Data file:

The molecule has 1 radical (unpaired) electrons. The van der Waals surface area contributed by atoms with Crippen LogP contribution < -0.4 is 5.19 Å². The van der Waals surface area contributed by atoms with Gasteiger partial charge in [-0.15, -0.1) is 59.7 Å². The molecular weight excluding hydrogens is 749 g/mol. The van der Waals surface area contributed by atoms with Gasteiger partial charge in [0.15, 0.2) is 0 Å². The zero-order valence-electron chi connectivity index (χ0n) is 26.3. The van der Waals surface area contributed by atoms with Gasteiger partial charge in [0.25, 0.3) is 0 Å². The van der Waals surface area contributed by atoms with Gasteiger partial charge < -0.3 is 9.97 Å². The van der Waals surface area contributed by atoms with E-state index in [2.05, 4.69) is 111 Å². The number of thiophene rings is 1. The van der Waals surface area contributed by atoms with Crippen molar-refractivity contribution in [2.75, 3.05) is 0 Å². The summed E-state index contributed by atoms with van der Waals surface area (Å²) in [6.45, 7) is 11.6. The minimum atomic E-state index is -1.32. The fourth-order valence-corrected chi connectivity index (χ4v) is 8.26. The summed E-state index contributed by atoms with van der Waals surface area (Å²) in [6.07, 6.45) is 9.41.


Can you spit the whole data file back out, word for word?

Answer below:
The molecule has 1 radical (unpaired) electrons. The van der Waals surface area contributed by atoms with Crippen LogP contribution < -0.4 is 5.19 Å². The van der Waals surface area contributed by atoms with Gasteiger partial charge in [-0.15, -0.1) is 59.7 Å². The molecular weight excluding hydrogens is 749 g/mol. The van der Waals surface area contributed by atoms with Gasteiger partial charge in [0.15, 0.2) is 0 Å². The zero-order valence-electron chi connectivity index (χ0n) is 26.3. The van der Waals surface area contributed by atoms with Gasteiger partial charge in [0.25, 0.3) is 0 Å². The van der Waals surface area contributed by atoms with Gasteiger partial charge < -0.3 is 9.97 Å². The van der Waals surface area contributed by atoms with E-state index in [2.05, 4.69) is 111 Å². The number of thiophene rings is 1. The van der Waals surface area contributed by atoms with Crippen molar-refractivity contribution in [2.75, 3.05) is 0 Å². The summed E-state index contributed by atoms with van der Waals surface area (Å²) in [6.45, 7) is 11.6. The minimum atomic E-state index is -1.32. The fourth-order valence-corrected chi connectivity index (χ4v) is 8.26. The summed E-state index contributed by atoms with van der Waals surface area (Å²) in [6.07, 6.45) is 9.41.